- Police continue to search for aspiring YouTuber and blogger Gabrielle “Gabby” Petito after she didn’t return home from a cross-country trip with her fiancé in August.
- Petito’s fiancé, Brian Laundrie, has been called a “person of interest,” though no charges have been filed in the missing persons case.
- Investigators say Laundrie and those around him are withholding critical information about Petito’s disappearance.
As police continue the search for Gabrielle “Gabby” Petito, who didn’t return home after a cross-country trip in August, investigators say her fiancé and those around him are withholding critical information.
Petito, 22, was last seen in Grand Teton National Park in Wyoming Aug. 30, police in three states say. Her fiancé, Brian Laundrie, 23, is being called a person of interest in the case after he drove back to the couple’s primary residence in Florida on Sept. 1 without her.
Laundrie refused to speak with authorities when the van was seized at their home in North Port, Florida, and instead hired a lawyer, hindering the Petito’s family’s search for answers, authorities say.
“They’re being tortured right now by the potential of someone having information and not relaying it,” said Josh Taylor, North Port Police communications manager, in a live-streamed press conference on Friday.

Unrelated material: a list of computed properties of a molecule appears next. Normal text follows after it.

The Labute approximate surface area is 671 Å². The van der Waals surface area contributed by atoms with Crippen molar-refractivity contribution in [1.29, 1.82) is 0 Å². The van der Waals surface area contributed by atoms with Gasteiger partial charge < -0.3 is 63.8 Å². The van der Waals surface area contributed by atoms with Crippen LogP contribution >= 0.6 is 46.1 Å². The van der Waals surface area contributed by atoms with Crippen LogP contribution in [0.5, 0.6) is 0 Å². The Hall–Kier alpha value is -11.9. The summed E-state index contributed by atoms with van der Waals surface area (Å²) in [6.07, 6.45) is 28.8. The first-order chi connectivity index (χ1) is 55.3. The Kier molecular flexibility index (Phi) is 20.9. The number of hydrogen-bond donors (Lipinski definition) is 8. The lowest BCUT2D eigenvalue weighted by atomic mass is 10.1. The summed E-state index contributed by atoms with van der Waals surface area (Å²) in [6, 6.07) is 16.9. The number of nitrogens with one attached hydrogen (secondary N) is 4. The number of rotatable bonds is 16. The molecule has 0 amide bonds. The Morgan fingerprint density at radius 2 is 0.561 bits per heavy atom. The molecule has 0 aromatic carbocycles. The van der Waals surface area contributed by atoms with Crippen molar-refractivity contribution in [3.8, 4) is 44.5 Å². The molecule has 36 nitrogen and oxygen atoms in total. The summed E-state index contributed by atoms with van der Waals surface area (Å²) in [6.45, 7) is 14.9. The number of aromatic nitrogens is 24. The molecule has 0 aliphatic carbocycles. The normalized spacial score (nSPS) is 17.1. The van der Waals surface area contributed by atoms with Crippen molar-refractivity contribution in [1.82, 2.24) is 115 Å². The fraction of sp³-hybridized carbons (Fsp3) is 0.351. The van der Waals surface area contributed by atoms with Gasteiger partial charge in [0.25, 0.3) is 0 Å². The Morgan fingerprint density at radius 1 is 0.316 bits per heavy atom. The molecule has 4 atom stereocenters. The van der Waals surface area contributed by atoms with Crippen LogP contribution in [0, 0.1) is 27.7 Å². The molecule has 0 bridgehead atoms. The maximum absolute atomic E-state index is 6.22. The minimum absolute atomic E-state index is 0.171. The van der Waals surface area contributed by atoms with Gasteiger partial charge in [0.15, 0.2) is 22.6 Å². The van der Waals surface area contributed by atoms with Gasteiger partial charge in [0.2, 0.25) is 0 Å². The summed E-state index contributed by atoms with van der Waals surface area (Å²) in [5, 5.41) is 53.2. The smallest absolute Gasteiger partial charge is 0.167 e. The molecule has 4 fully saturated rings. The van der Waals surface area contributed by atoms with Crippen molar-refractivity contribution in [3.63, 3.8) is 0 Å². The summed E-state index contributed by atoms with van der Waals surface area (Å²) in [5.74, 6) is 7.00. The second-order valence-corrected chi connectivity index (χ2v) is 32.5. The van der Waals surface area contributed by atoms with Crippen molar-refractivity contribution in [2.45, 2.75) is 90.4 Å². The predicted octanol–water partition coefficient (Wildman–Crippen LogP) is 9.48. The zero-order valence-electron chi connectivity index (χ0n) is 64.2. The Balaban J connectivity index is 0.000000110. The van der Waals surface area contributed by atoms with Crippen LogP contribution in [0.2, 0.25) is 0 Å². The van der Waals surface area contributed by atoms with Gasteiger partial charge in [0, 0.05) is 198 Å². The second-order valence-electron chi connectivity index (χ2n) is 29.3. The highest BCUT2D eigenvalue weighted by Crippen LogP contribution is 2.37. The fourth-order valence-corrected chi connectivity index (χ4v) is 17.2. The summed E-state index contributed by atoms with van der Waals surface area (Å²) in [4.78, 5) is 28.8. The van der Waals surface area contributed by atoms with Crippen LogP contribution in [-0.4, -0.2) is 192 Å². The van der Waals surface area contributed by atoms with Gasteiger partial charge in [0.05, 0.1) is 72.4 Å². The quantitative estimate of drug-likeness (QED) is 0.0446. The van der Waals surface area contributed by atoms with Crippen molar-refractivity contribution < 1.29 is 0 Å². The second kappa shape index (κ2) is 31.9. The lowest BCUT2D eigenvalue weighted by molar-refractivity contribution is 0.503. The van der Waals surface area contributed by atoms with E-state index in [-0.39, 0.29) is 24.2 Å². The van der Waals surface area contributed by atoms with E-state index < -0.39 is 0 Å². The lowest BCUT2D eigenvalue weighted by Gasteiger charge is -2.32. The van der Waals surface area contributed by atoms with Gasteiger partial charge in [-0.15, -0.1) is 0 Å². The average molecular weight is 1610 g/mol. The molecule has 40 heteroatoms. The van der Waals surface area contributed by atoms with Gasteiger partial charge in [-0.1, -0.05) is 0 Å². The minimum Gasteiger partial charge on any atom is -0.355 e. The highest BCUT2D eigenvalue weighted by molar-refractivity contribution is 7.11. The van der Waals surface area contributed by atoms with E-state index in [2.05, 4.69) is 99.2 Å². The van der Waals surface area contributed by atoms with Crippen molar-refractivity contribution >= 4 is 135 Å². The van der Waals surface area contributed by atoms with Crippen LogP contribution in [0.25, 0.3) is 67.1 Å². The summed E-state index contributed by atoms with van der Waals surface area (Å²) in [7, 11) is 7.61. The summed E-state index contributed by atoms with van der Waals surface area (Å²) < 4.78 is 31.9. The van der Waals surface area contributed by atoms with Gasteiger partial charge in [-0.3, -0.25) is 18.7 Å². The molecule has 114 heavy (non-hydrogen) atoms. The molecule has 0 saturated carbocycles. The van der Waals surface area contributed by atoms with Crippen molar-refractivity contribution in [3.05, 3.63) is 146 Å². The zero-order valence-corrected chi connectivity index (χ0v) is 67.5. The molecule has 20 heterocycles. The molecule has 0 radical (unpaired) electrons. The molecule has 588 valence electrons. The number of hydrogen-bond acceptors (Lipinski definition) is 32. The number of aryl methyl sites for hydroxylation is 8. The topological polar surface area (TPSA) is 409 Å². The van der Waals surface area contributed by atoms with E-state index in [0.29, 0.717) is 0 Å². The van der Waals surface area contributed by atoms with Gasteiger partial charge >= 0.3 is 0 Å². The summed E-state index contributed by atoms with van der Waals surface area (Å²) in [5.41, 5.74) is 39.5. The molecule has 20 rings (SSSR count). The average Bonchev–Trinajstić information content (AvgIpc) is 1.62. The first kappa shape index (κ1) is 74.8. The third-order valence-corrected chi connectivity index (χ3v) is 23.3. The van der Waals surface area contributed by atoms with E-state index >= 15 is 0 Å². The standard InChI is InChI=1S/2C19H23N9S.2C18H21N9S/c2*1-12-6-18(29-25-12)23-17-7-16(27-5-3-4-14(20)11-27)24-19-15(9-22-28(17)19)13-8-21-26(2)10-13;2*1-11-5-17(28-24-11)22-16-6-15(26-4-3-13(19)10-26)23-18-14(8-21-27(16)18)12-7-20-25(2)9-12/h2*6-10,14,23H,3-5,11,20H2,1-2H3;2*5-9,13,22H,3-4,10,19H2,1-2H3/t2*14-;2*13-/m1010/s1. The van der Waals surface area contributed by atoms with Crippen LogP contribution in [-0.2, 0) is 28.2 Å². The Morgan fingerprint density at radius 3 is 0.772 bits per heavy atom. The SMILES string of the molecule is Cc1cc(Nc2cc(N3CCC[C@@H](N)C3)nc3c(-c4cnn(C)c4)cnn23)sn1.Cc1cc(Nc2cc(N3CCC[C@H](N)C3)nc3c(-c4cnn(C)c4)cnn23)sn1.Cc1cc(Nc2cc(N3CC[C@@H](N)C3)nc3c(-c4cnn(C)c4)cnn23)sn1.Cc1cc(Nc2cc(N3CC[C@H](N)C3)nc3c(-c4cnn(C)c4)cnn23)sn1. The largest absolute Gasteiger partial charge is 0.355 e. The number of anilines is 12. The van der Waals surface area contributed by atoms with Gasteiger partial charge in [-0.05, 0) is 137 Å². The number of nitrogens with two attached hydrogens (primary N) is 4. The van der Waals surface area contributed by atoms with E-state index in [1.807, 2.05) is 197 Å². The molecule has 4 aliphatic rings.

“I believe Brian has the information,” Todd Garrison, chief of North Port Police Department in Florida, said at a Thursday news conference.
Late Friday, Taylor said Laundrie’s family has informed police they are unaware of his whereabouts.
“We’ve been trying all week to talk to his family, to talk to Brian, and now they’ve called us here on Friday, we’ve gone to the home, and they’re saying now they have not seen their son,” Taylor told CNN. “So we are working through those details as we speak. It is another twist in this story.”
Laundrie’s attorney, Steven Bertolino, told the outlet that the FBI is looking for him as well.
“I can’t confirm where he’s at,” Taylor told Fox News Friday evening, “He’s a private citizen that’s not a suspect.”
Attorney’s for the Petito family released a statement saying “Brian is not missing.”
“All of Gabby’s family want the world to know that Brian is not missing, he is hiding. Gabby is missing,” the statement from the law office of Richard B. Stafford said.
No charges have been filed in the missing persons case.
More than 1,000 tips have come in, Taylor estimated Friday. “I don’t know that we’re to the point that we’ve got it solved by any means. But the goal right now is to bring Gabby home,” Taylor said.
The couple had been sharing photos and video of their trip on social media, and police body camera video showed an argument between the couple before Petito’s disappearance.
Gabby Petito’s father, Joe, on Thursday pleaded for information that could help find his daughter.
“I’m asking for help from everyone at home,” he said at a news conference. “I’m asking for help from the parents of Brian, and I’m asking for the help of the family members and friends of the Laundrie family.”